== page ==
High-tech goggles help find missing crew in Lake County forestLake County Sheriff Carey Johnson said the men were rescued at 1:44 a.m. today, and other than being cold were in good condition.
By: John Lundy, Duluth News Tribune
Six men who were lost in a swampy Lake County forest at night waved their cell phones in the air. To the three-person helicopter crew wearing night-vision goggles, it looked liked flashlights glowing in the dark.
The high-tech operation produced a happy ending for the members of a tree-planting crew who lost their way on Wednesday.
In a news release, Lake County Sheriff Carey Johnson said the men were rescued at 1:44 a.m. today, and other than being cold were in good condition. He identified the men as Moises Martinez, 28; Isau Lopez, 23; Efrain Lopez, 20; Julian Vasquez, 44; Miguel Gomez, 39; and Sergio Carrillo, 27.
It was the second night-time rescue in Lake County this week. About 1:20 a.m. Monday, a Lake County sheriff’s deputy found Warren Symons and Allen Thorngren, both 86 of Silver Bay, who were trying to reach the town of Finland on foot after the pickup truck Thorngren was driving became stuck on a logging road.
Johnson said the initial call at 8:30 p.m. Wednesday was for one lost person off Old Tomahawk Road, which is near the town of Isabella about 50 miles north of Two Harbors. The individual had become separated from a group of people who were planting trees, but was able to reconnect with them. By that time, however, all six had lost their way.
Lake County Search and Rescue squads from Two Harbors, Silver Bay and Finland began a search and later turned to Life Link for help with the nighttime search.
The Hibbing-based Life Link III crew got the call at 11:40 p.m. from the Lake County Sheriff’s Office, Life Link spokeswoman Kristin Brand said.
Tom Mayo, 40, the nurse on the three-person crew, said that he, the pilot and paramedic were in the air in a Bell 470 helicopter by 1 a.m. He said it took about a half-hour to reach the GPS coordinates the Sheriff’s Office had given them. An incident command center was set up on the ground.
“They gave us some direction saying that they’re north and east of us, and so we went in that direction,” Mayo said. “And within two minutes we could see their cell phones just like they were holding up flashlights.”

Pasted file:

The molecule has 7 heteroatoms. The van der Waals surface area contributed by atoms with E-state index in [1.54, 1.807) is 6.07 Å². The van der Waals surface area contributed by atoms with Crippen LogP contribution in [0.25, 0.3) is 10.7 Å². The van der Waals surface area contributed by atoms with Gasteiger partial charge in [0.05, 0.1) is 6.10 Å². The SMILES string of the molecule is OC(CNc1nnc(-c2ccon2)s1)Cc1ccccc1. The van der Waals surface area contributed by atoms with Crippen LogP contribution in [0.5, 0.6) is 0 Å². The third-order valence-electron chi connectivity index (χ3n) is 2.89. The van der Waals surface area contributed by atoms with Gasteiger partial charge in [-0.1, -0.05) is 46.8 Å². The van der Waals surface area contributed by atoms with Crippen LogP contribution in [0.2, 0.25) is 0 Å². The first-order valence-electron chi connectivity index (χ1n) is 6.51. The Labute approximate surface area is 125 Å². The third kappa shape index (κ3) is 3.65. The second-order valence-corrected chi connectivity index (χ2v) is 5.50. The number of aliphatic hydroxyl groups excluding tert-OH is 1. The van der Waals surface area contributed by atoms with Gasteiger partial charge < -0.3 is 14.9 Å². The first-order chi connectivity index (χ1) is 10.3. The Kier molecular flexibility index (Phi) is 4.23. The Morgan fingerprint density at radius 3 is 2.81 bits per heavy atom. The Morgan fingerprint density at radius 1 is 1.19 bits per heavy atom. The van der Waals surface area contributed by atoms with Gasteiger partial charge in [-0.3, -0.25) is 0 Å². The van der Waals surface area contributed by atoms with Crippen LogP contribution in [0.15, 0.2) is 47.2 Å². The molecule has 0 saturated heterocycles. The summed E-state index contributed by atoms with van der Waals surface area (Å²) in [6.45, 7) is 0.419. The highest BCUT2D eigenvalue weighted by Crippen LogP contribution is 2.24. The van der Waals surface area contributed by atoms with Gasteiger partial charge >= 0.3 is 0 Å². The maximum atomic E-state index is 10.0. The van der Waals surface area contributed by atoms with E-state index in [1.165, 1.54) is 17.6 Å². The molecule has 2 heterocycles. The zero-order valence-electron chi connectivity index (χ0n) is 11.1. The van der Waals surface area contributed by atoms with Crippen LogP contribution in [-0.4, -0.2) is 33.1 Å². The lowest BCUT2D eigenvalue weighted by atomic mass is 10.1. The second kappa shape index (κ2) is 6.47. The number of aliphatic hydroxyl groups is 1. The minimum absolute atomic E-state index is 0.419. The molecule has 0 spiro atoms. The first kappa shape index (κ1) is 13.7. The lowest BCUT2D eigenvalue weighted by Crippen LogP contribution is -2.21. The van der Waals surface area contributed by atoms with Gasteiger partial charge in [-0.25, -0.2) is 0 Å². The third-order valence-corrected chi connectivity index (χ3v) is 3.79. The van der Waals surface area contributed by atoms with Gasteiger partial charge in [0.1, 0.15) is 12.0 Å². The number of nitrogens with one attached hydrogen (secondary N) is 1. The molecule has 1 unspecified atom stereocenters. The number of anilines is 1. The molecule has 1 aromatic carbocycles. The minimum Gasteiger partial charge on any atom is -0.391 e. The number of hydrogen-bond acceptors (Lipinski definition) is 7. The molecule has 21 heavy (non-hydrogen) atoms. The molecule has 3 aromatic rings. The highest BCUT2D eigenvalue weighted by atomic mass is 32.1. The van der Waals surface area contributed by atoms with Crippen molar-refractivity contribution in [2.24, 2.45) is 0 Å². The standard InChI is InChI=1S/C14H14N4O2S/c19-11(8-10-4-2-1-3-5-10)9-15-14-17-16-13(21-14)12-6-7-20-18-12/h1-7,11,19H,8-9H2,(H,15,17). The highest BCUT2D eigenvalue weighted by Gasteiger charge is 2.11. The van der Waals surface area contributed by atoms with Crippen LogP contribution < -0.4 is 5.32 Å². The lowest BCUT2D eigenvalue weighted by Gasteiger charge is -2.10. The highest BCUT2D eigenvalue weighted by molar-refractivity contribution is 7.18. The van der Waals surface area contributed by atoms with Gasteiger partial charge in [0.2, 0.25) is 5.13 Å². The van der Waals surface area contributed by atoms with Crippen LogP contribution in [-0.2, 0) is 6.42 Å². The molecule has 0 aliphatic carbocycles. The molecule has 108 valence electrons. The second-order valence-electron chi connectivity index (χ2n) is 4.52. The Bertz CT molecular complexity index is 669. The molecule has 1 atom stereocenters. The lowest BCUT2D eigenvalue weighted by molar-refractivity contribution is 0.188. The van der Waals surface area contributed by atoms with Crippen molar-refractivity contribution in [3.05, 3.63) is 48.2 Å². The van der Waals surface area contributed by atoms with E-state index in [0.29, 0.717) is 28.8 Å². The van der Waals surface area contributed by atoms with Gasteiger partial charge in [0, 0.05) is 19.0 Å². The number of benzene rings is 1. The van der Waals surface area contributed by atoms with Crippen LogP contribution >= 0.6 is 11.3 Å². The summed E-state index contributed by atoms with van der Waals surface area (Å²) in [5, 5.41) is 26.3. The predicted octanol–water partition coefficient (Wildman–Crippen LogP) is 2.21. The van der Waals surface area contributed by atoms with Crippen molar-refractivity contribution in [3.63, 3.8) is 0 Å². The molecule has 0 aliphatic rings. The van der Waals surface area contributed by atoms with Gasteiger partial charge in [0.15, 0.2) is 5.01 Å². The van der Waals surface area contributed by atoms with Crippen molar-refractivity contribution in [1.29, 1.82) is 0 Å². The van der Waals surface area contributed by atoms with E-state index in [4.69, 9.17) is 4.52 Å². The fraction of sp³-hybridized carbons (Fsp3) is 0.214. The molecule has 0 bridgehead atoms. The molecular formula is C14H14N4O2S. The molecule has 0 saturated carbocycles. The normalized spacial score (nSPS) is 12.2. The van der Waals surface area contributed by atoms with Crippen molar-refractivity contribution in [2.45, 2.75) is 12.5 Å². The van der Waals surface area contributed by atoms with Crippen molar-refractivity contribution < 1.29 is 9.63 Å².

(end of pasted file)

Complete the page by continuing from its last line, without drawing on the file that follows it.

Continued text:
Seeing or hearing the helicopter coming, the hikers held up the cell phones as if they were at a rock concert. The crew could spot them, Mayo said, because all three were wearing night-vision goggles.
The helicopter crew flew over the hikers to get GPS coordinates, radioed the location to rescuers on the ground and helped guide them on the best course. The crew also was in cell-phone contact with the hikers, Mayo said, but none of them spoke English.
They had wandered into formidable territory, Mayo said.
“The terrain was hilly, very wooded, and there was swamp everywhere,” he said. “It looked like they were kind of surrounded by a swamp and they were up real high — you could actually see that they were on bare rock.”
The helicopter stayed until the rescuers were within voice contact of the hikers, Mayo said.
Life Link equips all of its crew members with the military-grade goggles, which cost about $10,000 apiece, Brand said. “It’s not a requirement on all aircraft that operate for air medical transport, but we have added them as that added safety component, and they use them on nighttime transfers.”
The goggles made all the difference, Mayo said.
“There’s most likely not a chance that we could have seen them (without the goggles),” he said. “The night vision goggles amplify the ambient light to an extent that when it’s a real moonlit night, like last night, it’s like seeing in the daytime. And with any little bit of light like that, a cigarette lighter even, or a cell phone like that, it glows just like a flashlight.”
Minneapolis-based Life Link III is a nonprofit owned by a consortium of nine health-care organizations including both hospitals in Duluth, Brand said. Its Hibbing base, staffed around the clock, was opened in November 2009.
Who pays for the helicopter crew’s role in the rescue?
“Money is never a concern in an emergency situation for us,” Mayo said. “We never ask that question. We just go out and do it, and people will figure that out later.”
Mayo said the crew members were eager to help.
“It was a great opportunity for us to get out and do something a little different to help out the public, people who are lost and in need,” he said. “And here we are just waiting to do a medical transport, and we get to do a search and rescue. It was very exciting for us.”